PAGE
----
When I interviewed Mally Harpaz, she spent some really kind words about you and your last release Il Primo Album in Italiano, in which Mally is your guest in a couple of songs (Il Cammino and Aspettando quel momento). She also told me that you met each other when Anna Calvi had a gig in Italy some years ago. How did everything start?
We met her for the very first time at Ravenna Festival, in 2014. We went there to see Anna Calvi but we were already Mally’s fans, too. It was the Net to help us to stay in contact with her. To have a collaboration with her was more a wish, than an idea. We love listening to her harmonium in Anna Calvi’s albums and this was the starting point, trying to obtain a bit of that sound also for our project. To see her performing in the live dimension was decisive for us. We didn’t want anyone else. To know and to collaborate with Mally had been a privilege and now we can say how an extraordinary artist and a generous person she is! She has galvanized us, literally.
You have defined your music “horse-pop”. What does it mean?
It’s not a publicity stunt. Horse-pop is for “homemade”. Our style is certainly inspired to pop music, but each of us likes distinct musical styles and in one way or another they are and co-exist in our project. [in Italian “essere a cavallo”, to be on a horse, means to be in and share different things, ]. Then, our members come from two different regions of Italy, Umbria and Tuscany. So we can say that our band is between two worlds. But there’s also another very important reason. Our project and all its aspects were born and developed in our little studio that is located above a stable full of horses (they probably know by heart each of our songs!). To share and straddle different things, to create and play music near these beautiful animals have deeply influenced us. So we can say that “horse-pop” has a triple meaning!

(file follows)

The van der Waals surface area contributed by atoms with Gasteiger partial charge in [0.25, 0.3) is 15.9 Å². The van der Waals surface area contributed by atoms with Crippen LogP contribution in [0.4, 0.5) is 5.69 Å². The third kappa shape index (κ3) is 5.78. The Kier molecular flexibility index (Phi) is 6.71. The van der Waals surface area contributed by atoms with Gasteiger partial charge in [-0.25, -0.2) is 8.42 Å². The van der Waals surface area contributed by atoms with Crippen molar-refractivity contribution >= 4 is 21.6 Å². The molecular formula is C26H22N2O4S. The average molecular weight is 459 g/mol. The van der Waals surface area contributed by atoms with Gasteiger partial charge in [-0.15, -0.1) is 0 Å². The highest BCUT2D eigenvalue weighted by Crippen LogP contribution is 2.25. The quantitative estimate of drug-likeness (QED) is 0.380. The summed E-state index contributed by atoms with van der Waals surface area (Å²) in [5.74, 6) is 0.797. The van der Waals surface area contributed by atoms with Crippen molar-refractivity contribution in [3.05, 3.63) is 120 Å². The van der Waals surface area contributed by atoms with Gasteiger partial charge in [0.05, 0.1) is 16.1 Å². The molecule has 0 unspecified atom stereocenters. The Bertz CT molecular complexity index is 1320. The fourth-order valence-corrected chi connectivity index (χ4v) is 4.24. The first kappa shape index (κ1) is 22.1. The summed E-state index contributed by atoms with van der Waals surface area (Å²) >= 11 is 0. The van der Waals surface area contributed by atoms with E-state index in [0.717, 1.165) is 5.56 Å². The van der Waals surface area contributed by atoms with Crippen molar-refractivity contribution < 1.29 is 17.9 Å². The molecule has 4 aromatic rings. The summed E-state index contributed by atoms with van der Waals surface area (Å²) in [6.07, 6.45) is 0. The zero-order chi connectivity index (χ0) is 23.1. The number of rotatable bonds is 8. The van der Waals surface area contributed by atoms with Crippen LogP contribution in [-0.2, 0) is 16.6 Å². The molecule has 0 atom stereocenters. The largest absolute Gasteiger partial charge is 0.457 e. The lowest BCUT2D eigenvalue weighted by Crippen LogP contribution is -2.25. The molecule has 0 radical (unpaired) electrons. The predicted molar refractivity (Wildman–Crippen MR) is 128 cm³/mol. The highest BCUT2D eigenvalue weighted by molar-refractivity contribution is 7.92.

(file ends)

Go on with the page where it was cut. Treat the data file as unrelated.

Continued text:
What is the message behind your music?
Considering our lyrics… we can say it’s a pragmatic music, with hopeful messages. Lyrics are the most important aspect of the project, and when they are linked to the music, the resultant has to be a delightful message.
You have already won some musical prizes here in Italy, now this release… What are your projects for the future?
To have guested Mally Harpaz on our album is a prize itself, but also to collaborate with Edo Faiella from the band Kitsch, who played his guitar for us. At the moment we are planning some live dates and reharsing, but we are also demoing some new tracks that maybe will find place in the live dimension…
Listen to LIFT:
» Spotify «
» iTunes «
» Deezer «
» Amazon Music «
» CDBaby «
Interviews conceived, conducted and translated by Matteo Tonolli
(Thanks to Michael Golding, Sara Captain and Barbara Müller!)